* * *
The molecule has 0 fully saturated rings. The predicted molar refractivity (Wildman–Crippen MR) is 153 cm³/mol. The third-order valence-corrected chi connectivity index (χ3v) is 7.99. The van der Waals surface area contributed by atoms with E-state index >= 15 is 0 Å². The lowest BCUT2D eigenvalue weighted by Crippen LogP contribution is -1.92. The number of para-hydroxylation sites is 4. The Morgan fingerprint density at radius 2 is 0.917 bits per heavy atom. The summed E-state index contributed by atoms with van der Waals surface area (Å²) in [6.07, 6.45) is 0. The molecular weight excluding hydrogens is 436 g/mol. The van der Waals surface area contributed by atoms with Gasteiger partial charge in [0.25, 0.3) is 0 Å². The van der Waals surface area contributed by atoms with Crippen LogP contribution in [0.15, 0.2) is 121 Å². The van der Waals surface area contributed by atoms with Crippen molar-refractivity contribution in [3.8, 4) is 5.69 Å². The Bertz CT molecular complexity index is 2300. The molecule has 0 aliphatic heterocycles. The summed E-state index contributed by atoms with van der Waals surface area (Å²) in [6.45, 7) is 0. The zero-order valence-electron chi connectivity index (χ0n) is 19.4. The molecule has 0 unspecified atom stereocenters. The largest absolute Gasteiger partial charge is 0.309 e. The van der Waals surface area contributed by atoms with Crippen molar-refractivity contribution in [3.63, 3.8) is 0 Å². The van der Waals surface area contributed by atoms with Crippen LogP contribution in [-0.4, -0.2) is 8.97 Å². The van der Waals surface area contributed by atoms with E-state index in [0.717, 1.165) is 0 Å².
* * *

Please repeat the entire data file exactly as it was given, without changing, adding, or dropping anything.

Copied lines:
The molecule has 0 fully saturated rings. The predicted molar refractivity (Wildman–Crippen MR) is 153 cm³/mol. The third-order valence-corrected chi connectivity index (χ3v) is 7.99. The van der Waals surface area contributed by atoms with E-state index >= 15 is 0 Å². The lowest BCUT2D eigenvalue weighted by Crippen LogP contribution is -1.92. The number of para-hydroxylation sites is 4. The Morgan fingerprint density at radius 2 is 0.917 bits per heavy atom. The summed E-state index contributed by atoms with van der Waals surface area (Å²) in [6.07, 6.45) is 0. The molecular weight excluding hydrogens is 436 g/mol. The van der Waals surface area contributed by atoms with Gasteiger partial charge in [0.25, 0.3) is 0 Å². The van der Waals surface area contributed by atoms with Crippen LogP contribution in [0.15, 0.2) is 121 Å². The van der Waals surface area contributed by atoms with Crippen molar-refractivity contribution in [3.8, 4) is 5.69 Å². The Bertz CT molecular complexity index is 2300. The molecule has 0 aliphatic heterocycles. The summed E-state index contributed by atoms with van der Waals surface area (Å²) in [6.45, 7) is 0. The zero-order valence-electron chi connectivity index (χ0n) is 19.4. The molecule has 0 unspecified atom stereocenters. The largest absolute Gasteiger partial charge is 0.309 e. The van der Waals surface area contributed by atoms with Crippen molar-refractivity contribution in [3.63, 3.8) is 0 Å². The van der Waals surface area contributed by atoms with Crippen LogP contribution in [-0.4, -0.2) is 8.97 Å². The van der Waals surface area contributed by atoms with E-state index in [0.717, 1.165) is 0 Å².